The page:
Design Verification Documentation

racglobal

Involved In Discussions
#1
Hello everyone,

I understand there are different design verification methods. CAD drawings/PCB drawings are one form of design output. To verify the outputs against the inputs, it is usually an inspection. How does one write a design verification report to demonstrate the design output (design drawings) meets the design input requirements? I've only seen design verification report for tests. How does one write a report that summarizes an inspection of a drawing? I'd appreciate any insight.


Thanks.
 
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Jen Kirley

Quality and Auditing Expert
Staff member
Admin
#2
Good day racglobal,

A report can contain descriptive and/or numerical information. Inspection of a part against the drawing(s) will usually include dimensional checks, but the notes should also be addressed. A note that says "Cable ties 12345 attached at point A, B and C" Can have a line n the report saying "Cable ties 12345 attached at points A, B and C - Present" which indicates the required BOM part was verified to be present. If the print calls out for a material type, the report can refer to a Certificate of Analysis; if a special requirement for something like RoHS compliance is included in the notes, a line item confirming RoHS certificate of compliance can be included in the report.

Line by line by line, the drawing's features have been identified by circles with numbers in them that correspond to line items on the inspection report. This is called a "bubbled pint." It is included as a reference along with the inspection report and mentioned certificates as required, as a package showing your initial product has been verified to conform to requirements.

Is this what you wanted to know?
 

Ronen E

Problem Solver
Staff member
Moderator
#3
How does one write a design verification report to demonstrate the design output (design drawings) meets the design input requirements? I've only seen design verification report for tests. How does one write a report that summarizes an inspection of a drawing?
You don't design-verify individual design outputs, you verify the design output as a whole. You go through individual design inputs, and look for supporting evidence in/by the design outputs, wherever you can find it. It may be one or more detail from a drawing, multiple details from several drawings, or other things.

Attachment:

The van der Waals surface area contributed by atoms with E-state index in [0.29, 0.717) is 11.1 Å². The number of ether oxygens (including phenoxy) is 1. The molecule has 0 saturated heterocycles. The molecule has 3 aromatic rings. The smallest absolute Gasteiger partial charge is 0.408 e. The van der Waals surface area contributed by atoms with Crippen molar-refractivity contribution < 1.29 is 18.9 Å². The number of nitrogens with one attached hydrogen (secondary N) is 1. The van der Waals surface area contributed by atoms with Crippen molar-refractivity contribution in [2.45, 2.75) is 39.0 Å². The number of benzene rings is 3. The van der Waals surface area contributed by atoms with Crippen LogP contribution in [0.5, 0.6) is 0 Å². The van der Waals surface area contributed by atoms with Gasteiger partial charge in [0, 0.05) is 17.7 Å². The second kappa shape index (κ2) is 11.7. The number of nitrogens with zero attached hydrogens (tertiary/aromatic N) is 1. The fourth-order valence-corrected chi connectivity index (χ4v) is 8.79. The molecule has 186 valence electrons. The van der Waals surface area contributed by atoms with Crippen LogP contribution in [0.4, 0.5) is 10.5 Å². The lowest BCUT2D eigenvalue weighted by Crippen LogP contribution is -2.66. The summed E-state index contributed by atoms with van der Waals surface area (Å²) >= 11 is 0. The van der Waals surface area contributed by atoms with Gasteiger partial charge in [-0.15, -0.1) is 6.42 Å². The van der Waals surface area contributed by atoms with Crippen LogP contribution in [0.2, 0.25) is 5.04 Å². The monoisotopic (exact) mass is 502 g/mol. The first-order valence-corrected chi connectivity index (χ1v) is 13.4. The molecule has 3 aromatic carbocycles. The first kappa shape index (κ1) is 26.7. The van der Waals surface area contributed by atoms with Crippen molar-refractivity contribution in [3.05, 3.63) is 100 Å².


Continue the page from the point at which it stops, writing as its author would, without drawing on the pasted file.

You don't "verify a drawing" (design-verify). One might inspect a drawing, but that's more of an engineering check, part of the actual design effort.
A report can contain descriptive and/or numerical information. Inspection of a part against the drawing(s) will usually include dimensional checks, but the notes should also be addressed. A note that says "Cable ties 12345 attached at point A, B and C" Can have a line n the report saying "Cable ties 12345 attached at points A, B and C - Present" which indicates the required BOM part was verified to be present. If the print calls out for a material type, the report can refer to a Certificate of Analysis; if a special requirement for something like RoHS compliance is included in the notes, a line item confirming RoHS certificate of compliance can be included in the report.
That's verifying the realization against the drawing, not verifying the design ("verifying the drawing", ugh) against the design input.
 

Jen Kirley

Quality and Auditing Expert
Staff member
Admin
#4
Thank you Ronen, please feel free to give a better example than I did. I usually stick to other subjects because of this.
 

Watchcat

Trusted Information Resource
#5
You don't design-verify individual design outputs, you verify the design output as a whole. You go through individual design inputs, and look for supporting evidence in/by the design outputs, wherever you find them
I agree with what you are saying, but I don't think I would describe this as verifying design outputs "as a whole." Clearly verification involves individual inputs and outputs, nothing holistic.